we have enough specific knowledge to draw any conclusions about the

risk of attacks on the city.

“Did they find (reason to suspect possible terrorism) more in

other cities than in Denver? We don’t know,” Rice said.

Rusty Enscore is an environmental health specialist at CSU and a

member of the Centers for Disease Control and Prevention research

team in Fort Collins. He researches bioterrorism methods through

bacterial transmission and communicates these possibilities with

state and federal officials.

Enscore said little can be taken from a fiscal report to assess

how much more or less safe citizens of any city can feel.

“This is perceiving risks based upon a financial grant,” Enscore

said. “It is hard to draw any conclusions from something of that


Thirty U.S. cities were allocated funding in 2003 amounting to a

combined $700 million. The 2004 budget increased to $725 million

but was divided among 50 urban cities, according a press release on

the Department of Homeland Security Web site.

Howard said Denver plans to use funding for improved

communication through radio development. He also said a portion of

the funding is designated to train first responders in preparation

for a potential state emergency.

The Urban Area Security Initiative has been in existence for the

past two years to aid cities in terrorist attack preparation and

prevention. New York, Chicago and Washington D.C. have received the

highest funding of all U.S. cities each year. Increased preparation

and funding to protect the nation’s cities is something Smith

believes everyone can take as a positive change.

“A tremendous amount of money is being used for planning to

allow greater resources to equip state and local governments to

prevent terrorism,” Smith said. “Overall the news is good.”

 Posted by at 6:00 pm

CSU veterinary hospital benefits pets, owners and students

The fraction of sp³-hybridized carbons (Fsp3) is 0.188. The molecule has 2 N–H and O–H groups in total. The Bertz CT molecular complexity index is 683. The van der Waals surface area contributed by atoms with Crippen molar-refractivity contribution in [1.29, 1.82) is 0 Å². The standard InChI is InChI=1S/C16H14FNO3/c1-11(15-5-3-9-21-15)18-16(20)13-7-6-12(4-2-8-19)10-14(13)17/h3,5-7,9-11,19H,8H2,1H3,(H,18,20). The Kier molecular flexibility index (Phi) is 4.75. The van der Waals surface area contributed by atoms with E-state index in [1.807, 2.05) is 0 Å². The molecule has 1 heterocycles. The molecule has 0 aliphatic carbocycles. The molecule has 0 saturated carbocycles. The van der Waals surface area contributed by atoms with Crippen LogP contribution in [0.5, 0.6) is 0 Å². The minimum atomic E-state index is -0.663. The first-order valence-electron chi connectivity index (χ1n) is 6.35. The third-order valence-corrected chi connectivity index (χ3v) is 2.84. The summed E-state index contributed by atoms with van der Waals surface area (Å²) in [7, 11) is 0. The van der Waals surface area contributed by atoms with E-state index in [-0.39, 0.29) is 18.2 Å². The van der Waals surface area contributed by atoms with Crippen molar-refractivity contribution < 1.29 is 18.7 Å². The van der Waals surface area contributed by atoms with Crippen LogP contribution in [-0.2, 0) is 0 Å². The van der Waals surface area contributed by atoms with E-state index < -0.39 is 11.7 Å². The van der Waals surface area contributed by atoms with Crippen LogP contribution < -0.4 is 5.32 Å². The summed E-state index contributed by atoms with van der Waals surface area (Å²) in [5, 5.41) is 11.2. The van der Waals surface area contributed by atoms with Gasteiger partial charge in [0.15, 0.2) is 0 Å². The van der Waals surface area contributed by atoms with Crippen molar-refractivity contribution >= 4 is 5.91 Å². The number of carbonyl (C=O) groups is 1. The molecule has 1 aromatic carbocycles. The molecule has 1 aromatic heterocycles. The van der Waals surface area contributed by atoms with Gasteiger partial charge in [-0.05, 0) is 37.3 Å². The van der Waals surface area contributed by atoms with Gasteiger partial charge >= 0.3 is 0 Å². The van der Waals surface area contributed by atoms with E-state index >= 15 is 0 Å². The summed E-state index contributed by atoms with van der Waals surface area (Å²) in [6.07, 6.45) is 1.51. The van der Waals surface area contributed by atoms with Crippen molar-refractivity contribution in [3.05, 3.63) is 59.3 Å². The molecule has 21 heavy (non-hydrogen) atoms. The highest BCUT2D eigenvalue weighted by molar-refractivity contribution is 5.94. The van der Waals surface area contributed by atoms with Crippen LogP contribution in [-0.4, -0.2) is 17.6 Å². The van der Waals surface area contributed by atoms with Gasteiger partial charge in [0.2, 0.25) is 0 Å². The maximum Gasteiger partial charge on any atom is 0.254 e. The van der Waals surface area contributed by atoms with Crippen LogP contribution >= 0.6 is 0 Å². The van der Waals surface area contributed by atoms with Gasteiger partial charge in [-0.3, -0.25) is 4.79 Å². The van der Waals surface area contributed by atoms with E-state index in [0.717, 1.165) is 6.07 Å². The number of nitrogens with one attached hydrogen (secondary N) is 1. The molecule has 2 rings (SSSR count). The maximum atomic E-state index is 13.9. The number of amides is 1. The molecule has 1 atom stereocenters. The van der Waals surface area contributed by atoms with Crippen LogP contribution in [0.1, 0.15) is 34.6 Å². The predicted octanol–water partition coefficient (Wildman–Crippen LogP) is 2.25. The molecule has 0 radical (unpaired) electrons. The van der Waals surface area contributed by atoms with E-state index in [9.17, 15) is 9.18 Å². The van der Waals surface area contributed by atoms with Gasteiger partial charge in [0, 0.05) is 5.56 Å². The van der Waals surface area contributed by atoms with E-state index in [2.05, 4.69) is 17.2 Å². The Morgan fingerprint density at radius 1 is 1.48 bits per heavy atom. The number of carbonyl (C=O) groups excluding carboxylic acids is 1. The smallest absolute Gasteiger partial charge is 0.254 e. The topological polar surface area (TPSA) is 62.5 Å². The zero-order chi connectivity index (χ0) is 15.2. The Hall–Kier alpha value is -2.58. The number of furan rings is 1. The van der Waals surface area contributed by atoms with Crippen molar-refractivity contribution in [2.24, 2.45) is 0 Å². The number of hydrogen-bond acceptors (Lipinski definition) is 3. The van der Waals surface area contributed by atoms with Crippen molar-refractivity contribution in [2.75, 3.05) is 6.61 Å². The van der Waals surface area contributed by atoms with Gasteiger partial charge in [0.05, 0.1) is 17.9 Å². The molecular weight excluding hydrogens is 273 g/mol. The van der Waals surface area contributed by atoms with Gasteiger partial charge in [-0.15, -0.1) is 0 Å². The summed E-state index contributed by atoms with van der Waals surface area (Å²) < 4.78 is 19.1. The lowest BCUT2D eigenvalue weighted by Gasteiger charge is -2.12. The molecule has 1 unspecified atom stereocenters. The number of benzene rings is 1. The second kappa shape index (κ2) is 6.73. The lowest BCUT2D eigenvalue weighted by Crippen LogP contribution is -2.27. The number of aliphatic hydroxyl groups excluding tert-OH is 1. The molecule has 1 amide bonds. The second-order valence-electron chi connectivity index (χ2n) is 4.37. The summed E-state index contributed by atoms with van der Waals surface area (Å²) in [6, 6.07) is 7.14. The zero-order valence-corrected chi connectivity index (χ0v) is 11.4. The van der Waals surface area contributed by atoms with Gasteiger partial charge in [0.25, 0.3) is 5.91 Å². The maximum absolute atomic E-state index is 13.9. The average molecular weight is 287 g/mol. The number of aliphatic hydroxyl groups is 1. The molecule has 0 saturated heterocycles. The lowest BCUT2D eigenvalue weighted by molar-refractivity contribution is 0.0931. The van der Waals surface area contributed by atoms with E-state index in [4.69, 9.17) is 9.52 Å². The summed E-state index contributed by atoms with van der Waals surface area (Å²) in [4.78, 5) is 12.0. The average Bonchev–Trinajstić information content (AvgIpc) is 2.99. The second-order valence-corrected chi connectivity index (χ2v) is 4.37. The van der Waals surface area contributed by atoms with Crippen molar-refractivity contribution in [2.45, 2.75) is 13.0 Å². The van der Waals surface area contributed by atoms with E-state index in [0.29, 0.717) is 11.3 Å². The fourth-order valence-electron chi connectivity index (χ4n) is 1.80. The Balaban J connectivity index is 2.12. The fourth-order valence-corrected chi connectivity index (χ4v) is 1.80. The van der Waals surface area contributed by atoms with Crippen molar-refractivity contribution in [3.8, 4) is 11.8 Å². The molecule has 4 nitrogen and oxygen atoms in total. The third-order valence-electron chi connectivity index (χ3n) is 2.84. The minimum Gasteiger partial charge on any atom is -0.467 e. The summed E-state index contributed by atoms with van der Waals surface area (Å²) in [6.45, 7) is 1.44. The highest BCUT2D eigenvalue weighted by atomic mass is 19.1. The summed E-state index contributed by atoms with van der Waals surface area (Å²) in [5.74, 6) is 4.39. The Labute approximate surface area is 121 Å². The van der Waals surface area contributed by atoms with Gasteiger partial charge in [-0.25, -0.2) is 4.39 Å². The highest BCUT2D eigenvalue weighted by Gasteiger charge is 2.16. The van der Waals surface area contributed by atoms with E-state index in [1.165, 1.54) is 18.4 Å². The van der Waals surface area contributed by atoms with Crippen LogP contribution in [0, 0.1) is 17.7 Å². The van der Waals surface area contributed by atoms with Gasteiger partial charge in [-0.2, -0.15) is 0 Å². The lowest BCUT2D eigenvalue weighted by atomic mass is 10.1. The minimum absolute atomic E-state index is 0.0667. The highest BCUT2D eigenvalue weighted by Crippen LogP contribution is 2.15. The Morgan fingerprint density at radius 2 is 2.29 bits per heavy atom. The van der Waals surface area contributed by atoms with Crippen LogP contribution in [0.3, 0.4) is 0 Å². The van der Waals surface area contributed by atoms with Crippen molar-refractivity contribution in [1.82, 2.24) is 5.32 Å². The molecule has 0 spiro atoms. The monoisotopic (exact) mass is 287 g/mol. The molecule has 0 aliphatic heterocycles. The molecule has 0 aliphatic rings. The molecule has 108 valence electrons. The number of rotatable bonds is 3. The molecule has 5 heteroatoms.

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Oct 312004
Authors: Jennifer Johnson

For several years, CSU’s James L. Voss Veterinary Hospital, 300

W. Drake Road, has provided both pets and owners with excellence in

research, medical care, love and hope.

“I see ‘miracles’ performed by our clinicians on almost a daily

basis,” said David Lee, hospital director at the Veterinary

Hospital. “I look at the advancement in our oncology section with

the most awe because many of the cancers we now cure, were cases we

had lack of alternatives for just 10 years ago.”

The Veterinary Teaching Hospital, consists of and specializes in

several different clinical programs including anesthesia,

cardiology, neurology and oncology, while also providing grief

counseling at the Argus Institute and alternative therapies through

the Shipley Center for Natural Healing (are they at the


“The Argus Institute, for example, is a remarkable resource to

the VTH, as it has provided training in client communication and

grief counseling for over 20 years, something that almost every

veterinary college in the U.S. is struggling to incorporate into

its curriculum,” Lee said.

The College of Veterinary Medicine and Biomedical Sciences at

CSU is currently ranked No. 2 by U.S. News & World Report and

is one of the most well-known veterinary hospitals both nationally

and internationally.

Lee said the VTH receives the majority of international

recognition from its ability to attract top faculty who continue to

drive the profession through innovation in basic and applied

research, which in turn benefits students.

“Maintaining a cutting-edge research program ensures that

veterinary students at CSU are exposed to the very latest

advancements in the profession,” he said. “Students are an integral

part of the VTH staff and greatly benefit from the experience they


Thomas Allen, a third-year vet student and president of the

Student Chapter of the American Veterinary Medical Association,

feels the VTH allows future vet students a firsthand idea of what a

career in veterinary medicine will be like.

“Veterinary medicine is a very intense and demanding

profession,” he said. “It is also one of the most rewarding and


Allen said the outstanding faculty at the VTH is an important

component in the hospital’s success.

“The dedication (of the faculty) to educate the next generation